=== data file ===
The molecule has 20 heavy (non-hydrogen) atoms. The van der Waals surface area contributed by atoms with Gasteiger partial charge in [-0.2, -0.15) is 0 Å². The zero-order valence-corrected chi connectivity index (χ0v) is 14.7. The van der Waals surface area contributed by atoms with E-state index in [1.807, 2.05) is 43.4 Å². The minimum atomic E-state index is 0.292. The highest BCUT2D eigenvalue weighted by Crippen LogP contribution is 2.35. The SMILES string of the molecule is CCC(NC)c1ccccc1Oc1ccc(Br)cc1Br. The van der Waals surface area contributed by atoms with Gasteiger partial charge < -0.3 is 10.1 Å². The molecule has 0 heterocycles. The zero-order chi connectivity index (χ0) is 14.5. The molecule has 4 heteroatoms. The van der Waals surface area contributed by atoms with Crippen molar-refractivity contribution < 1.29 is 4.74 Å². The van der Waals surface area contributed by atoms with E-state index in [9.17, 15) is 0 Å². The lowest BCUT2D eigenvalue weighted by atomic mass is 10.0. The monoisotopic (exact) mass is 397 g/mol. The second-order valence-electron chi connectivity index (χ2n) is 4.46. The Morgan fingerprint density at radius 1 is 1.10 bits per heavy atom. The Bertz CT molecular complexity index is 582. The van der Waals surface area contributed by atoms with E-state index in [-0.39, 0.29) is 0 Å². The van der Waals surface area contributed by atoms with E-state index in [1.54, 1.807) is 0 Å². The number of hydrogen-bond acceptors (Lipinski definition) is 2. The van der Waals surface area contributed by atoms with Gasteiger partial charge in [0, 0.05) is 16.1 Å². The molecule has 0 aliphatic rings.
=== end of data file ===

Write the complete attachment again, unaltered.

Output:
The molecule has 20 heavy (non-hydrogen) atoms. The van der Waals surface area contributed by atoms with Gasteiger partial charge in [-0.2, -0.15) is 0 Å². The zero-order valence-corrected chi connectivity index (χ0v) is 14.7. The van der Waals surface area contributed by atoms with E-state index in [1.807, 2.05) is 43.4 Å². The minimum atomic E-state index is 0.292. The highest BCUT2D eigenvalue weighted by Crippen LogP contribution is 2.35. The SMILES string of the molecule is CCC(NC)c1ccccc1Oc1ccc(Br)cc1Br. The van der Waals surface area contributed by atoms with Gasteiger partial charge < -0.3 is 10.1 Å². The molecule has 0 heterocycles. The zero-order chi connectivity index (χ0) is 14.5. The molecule has 4 heteroatoms. The van der Waals surface area contributed by atoms with Crippen molar-refractivity contribution < 1.29 is 4.74 Å². The van der Waals surface area contributed by atoms with E-state index in [9.17, 15) is 0 Å². The lowest BCUT2D eigenvalue weighted by atomic mass is 10.0. The monoisotopic (exact) mass is 397 g/mol. The second-order valence-electron chi connectivity index (χ2n) is 4.46. The Morgan fingerprint density at radius 1 is 1.10 bits per heavy atom. The Bertz CT molecular complexity index is 582. The van der Waals surface area contributed by atoms with E-state index in [-0.39, 0.29) is 0 Å². The van der Waals surface area contributed by atoms with E-state index in [1.54, 1.807) is 0 Å². The number of hydrogen-bond acceptors (Lipinski definition) is 2. The van der Waals surface area contributed by atoms with Gasteiger partial charge in [0, 0.05) is 16.1 Å². The molecule has 0 aliphatic rings.